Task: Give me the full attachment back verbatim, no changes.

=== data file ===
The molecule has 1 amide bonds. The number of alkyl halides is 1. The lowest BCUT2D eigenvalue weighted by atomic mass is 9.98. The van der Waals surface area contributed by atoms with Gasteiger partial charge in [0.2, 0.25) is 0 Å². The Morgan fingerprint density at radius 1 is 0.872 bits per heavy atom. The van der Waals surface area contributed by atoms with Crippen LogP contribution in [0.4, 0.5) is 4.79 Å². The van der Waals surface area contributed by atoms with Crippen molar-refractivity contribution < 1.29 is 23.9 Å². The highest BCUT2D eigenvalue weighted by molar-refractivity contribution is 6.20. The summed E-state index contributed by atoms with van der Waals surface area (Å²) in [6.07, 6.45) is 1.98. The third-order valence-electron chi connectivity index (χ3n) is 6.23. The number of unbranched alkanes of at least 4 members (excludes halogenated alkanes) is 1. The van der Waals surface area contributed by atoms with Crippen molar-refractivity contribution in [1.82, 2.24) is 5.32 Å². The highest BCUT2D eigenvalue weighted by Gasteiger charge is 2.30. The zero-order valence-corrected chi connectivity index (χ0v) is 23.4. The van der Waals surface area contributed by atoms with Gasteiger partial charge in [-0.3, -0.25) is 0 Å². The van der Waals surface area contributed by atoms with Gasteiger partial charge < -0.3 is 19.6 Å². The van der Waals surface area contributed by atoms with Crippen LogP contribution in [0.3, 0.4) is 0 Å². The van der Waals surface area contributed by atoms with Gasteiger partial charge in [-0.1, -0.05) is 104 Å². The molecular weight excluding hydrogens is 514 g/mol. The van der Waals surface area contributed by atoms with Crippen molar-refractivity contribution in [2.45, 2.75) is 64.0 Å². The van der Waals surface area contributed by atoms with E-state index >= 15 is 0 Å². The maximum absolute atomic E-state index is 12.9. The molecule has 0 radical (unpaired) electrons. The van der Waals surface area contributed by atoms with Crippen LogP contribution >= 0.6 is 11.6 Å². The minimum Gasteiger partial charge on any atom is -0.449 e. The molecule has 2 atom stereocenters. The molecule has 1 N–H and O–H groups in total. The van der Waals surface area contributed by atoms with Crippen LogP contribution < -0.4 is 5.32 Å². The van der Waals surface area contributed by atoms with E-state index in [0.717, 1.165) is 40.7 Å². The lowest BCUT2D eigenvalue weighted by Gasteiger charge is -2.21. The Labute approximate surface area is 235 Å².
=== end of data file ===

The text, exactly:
The molecule has 1 amide bonds. The number of alkyl halides is 1. The lowest BCUT2D eigenvalue weighted by atomic mass is 9.98. The van der Waals surface area contributed by atoms with Gasteiger partial charge in [0.2, 0.25) is 0 Å². The Morgan fingerprint density at radius 1 is 0.872 bits per heavy atom. The van der Waals surface area contributed by atoms with Crippen LogP contribution in [0.4, 0.5) is 4.79 Å². The van der Waals surface area contributed by atoms with Crippen molar-refractivity contribution < 1.29 is 23.9 Å². The highest BCUT2D eigenvalue weighted by molar-refractivity contribution is 6.20. The summed E-state index contributed by atoms with van der Waals surface area (Å²) in [6.07, 6.45) is 1.98. The third-order valence-electron chi connectivity index (χ3n) is 6.23. The number of unbranched alkanes of at least 4 members (excludes halogenated alkanes) is 1. The van der Waals surface area contributed by atoms with Crippen molar-refractivity contribution in [1.82, 2.24) is 5.32 Å². The highest BCUT2D eigenvalue weighted by Gasteiger charge is 2.30. The zero-order valence-corrected chi connectivity index (χ0v) is 23.4. The van der Waals surface area contributed by atoms with Gasteiger partial charge in [-0.3, -0.25) is 0 Å². The van der Waals surface area contributed by atoms with Gasteiger partial charge < -0.3 is 19.6 Å². The van der Waals surface area contributed by atoms with Crippen LogP contribution in [0.3, 0.4) is 0 Å². The van der Waals surface area contributed by atoms with Gasteiger partial charge in [-0.1, -0.05) is 104 Å². The molecular weight excluding hydrogens is 514 g/mol. The van der Waals surface area contributed by atoms with Crippen molar-refractivity contribution in [2.45, 2.75) is 64.0 Å². The van der Waals surface area contributed by atoms with E-state index >= 15 is 0 Å². The maximum absolute atomic E-state index is 12.9. The molecule has 0 radical (unpaired) electrons. The van der Waals surface area contributed by atoms with Crippen LogP contribution >= 0.6 is 11.6 Å². The minimum Gasteiger partial charge on any atom is -0.449 e. The molecule has 2 atom stereocenters. The molecule has 1 N–H and O–H groups in total. The van der Waals surface area contributed by atoms with Crippen LogP contribution < -0.4 is 5.32 Å². The van der Waals surface area contributed by atoms with E-state index in [0.717, 1.165) is 40.7 Å². The lowest BCUT2D eigenvalue weighted by Gasteiger charge is -2.21. The Labute approximate surface area is 235 Å².